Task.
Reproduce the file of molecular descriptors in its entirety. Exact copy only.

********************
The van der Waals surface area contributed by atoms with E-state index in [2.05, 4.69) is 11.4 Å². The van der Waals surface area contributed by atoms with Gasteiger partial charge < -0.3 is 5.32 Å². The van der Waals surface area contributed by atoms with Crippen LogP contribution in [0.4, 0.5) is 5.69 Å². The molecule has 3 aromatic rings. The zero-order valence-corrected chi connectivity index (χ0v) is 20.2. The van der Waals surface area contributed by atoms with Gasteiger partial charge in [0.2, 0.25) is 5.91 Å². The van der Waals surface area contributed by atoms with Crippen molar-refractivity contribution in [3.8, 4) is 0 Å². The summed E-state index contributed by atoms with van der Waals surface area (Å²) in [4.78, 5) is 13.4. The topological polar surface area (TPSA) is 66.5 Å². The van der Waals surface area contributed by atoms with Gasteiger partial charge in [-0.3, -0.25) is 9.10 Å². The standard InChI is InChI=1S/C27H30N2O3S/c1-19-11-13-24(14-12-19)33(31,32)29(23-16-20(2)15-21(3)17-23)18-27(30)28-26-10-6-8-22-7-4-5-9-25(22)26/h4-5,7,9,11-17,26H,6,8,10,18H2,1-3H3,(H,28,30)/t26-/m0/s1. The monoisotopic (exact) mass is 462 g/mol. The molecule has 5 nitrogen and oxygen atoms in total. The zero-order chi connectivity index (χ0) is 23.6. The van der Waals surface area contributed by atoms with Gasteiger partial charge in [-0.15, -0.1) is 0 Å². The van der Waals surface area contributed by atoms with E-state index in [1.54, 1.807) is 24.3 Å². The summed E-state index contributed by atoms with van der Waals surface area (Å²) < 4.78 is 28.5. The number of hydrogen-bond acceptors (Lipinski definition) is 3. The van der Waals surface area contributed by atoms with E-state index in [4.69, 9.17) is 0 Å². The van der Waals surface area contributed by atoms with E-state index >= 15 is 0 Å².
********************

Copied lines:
The van der Waals surface area contributed by atoms with E-state index in [2.05, 4.69) is 11.4 Å². The van der Waals surface area contributed by atoms with Gasteiger partial charge < -0.3 is 5.32 Å². The van der Waals surface area contributed by atoms with Crippen LogP contribution in [0.4, 0.5) is 5.69 Å². The molecule has 3 aromatic rings. The zero-order valence-corrected chi connectivity index (χ0v) is 20.2. The van der Waals surface area contributed by atoms with Gasteiger partial charge in [0.2, 0.25) is 5.91 Å². The van der Waals surface area contributed by atoms with Crippen molar-refractivity contribution in [3.8, 4) is 0 Å². The summed E-state index contributed by atoms with van der Waals surface area (Å²) in [4.78, 5) is 13.4. The topological polar surface area (TPSA) is 66.5 Å². The van der Waals surface area contributed by atoms with Gasteiger partial charge in [-0.3, -0.25) is 9.10 Å². The standard InChI is InChI=1S/C27H30N2O3S/c1-19-11-13-24(14-12-19)33(31,32)29(23-16-20(2)15-21(3)17-23)18-27(30)28-26-10-6-8-22-7-4-5-9-25(22)26/h4-5,7,9,11-17,26H,6,8,10,18H2,1-3H3,(H,28,30)/t26-/m0/s1. The monoisotopic (exact) mass is 462 g/mol. The molecule has 5 nitrogen and oxygen atoms in total. The zero-order chi connectivity index (χ0) is 23.6. The van der Waals surface area contributed by atoms with Gasteiger partial charge in [-0.15, -0.1) is 0 Å². The van der Waals surface area contributed by atoms with E-state index in [1.54, 1.807) is 24.3 Å². The summed E-state index contributed by atoms with van der Waals surface area (Å²) < 4.78 is 28.5. The number of hydrogen-bond acceptors (Lipinski definition) is 3. The van der Waals surface area contributed by atoms with E-state index in [4.69, 9.17) is 0 Å². The van der Waals surface area contributed by atoms with E-state index >= 15 is 0 Å².